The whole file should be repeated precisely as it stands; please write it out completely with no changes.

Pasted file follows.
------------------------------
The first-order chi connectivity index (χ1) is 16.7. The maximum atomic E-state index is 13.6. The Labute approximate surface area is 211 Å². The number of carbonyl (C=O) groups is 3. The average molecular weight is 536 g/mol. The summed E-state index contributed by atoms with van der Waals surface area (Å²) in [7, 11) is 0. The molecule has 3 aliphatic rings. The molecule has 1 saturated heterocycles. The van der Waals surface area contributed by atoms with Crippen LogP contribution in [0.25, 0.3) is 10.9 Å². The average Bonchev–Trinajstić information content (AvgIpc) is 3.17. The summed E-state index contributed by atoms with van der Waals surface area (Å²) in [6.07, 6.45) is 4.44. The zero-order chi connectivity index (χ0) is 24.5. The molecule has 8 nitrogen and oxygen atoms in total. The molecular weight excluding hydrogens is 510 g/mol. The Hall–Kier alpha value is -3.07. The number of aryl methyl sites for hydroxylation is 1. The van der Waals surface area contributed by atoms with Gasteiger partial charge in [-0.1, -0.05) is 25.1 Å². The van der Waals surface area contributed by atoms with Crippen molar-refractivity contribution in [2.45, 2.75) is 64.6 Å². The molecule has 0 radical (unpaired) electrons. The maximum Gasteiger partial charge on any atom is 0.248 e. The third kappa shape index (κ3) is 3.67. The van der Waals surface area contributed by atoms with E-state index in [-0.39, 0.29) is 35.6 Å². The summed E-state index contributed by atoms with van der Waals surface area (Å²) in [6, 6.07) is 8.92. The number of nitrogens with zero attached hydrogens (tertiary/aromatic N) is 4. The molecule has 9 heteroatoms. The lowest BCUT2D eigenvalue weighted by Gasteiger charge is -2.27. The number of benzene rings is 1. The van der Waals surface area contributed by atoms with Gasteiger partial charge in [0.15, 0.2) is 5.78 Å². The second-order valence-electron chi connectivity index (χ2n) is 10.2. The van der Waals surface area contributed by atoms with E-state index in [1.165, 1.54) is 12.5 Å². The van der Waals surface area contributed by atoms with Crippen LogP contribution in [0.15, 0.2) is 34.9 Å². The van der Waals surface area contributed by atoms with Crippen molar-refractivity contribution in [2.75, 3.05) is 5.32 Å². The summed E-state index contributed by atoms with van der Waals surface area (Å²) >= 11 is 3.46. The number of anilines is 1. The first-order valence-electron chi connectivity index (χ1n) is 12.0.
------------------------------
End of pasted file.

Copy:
The first-order chi connectivity index (χ1) is 16.7. The maximum atomic E-state index is 13.6. The Labute approximate surface area is 211 Å². The number of carbonyl (C=O) groups is 3. The average molecular weight is 536 g/mol. The summed E-state index contributed by atoms with van der Waals surface area (Å²) in [7, 11) is 0. The molecule has 3 aliphatic rings. The molecule has 1 saturated heterocycles. The van der Waals surface area contributed by atoms with Crippen LogP contribution in [0.25, 0.3) is 10.9 Å². The average Bonchev–Trinajstić information content (AvgIpc) is 3.17. The summed E-state index contributed by atoms with van der Waals surface area (Å²) in [6.07, 6.45) is 4.44. The zero-order chi connectivity index (χ0) is 24.5. The molecule has 8 nitrogen and oxygen atoms in total. The molecular weight excluding hydrogens is 510 g/mol. The Hall–Kier alpha value is -3.07. The number of aryl methyl sites for hydroxylation is 1. The van der Waals surface area contributed by atoms with Gasteiger partial charge in [-0.1, -0.05) is 25.1 Å². The van der Waals surface area contributed by atoms with Crippen molar-refractivity contribution in [2.45, 2.75) is 64.6 Å². The molecule has 0 radical (unpaired) electrons. The maximum Gasteiger partial charge on any atom is 0.248 e. The third kappa shape index (κ3) is 3.67. The van der Waals surface area contributed by atoms with E-state index in [-0.39, 0.29) is 35.6 Å². The summed E-state index contributed by atoms with van der Waals surface area (Å²) in [6, 6.07) is 8.92. The number of nitrogens with zero attached hydrogens (tertiary/aromatic N) is 4. The molecule has 9 heteroatoms. The lowest BCUT2D eigenvalue weighted by Gasteiger charge is -2.27. The number of benzene rings is 1. The van der Waals surface area contributed by atoms with Gasteiger partial charge in [0.15, 0.2) is 5.78 Å². The second-order valence-electron chi connectivity index (χ2n) is 10.2. The van der Waals surface area contributed by atoms with E-state index in [1.165, 1.54) is 12.5 Å². The van der Waals surface area contributed by atoms with Crippen LogP contribution in [0.15, 0.2) is 34.9 Å². The van der Waals surface area contributed by atoms with Crippen molar-refractivity contribution in [2.75, 3.05) is 5.32 Å². The summed E-state index contributed by atoms with van der Waals surface area (Å²) >= 11 is 3.46. The number of anilines is 1. The first-order valence-electron chi connectivity index (χ1n) is 12.0.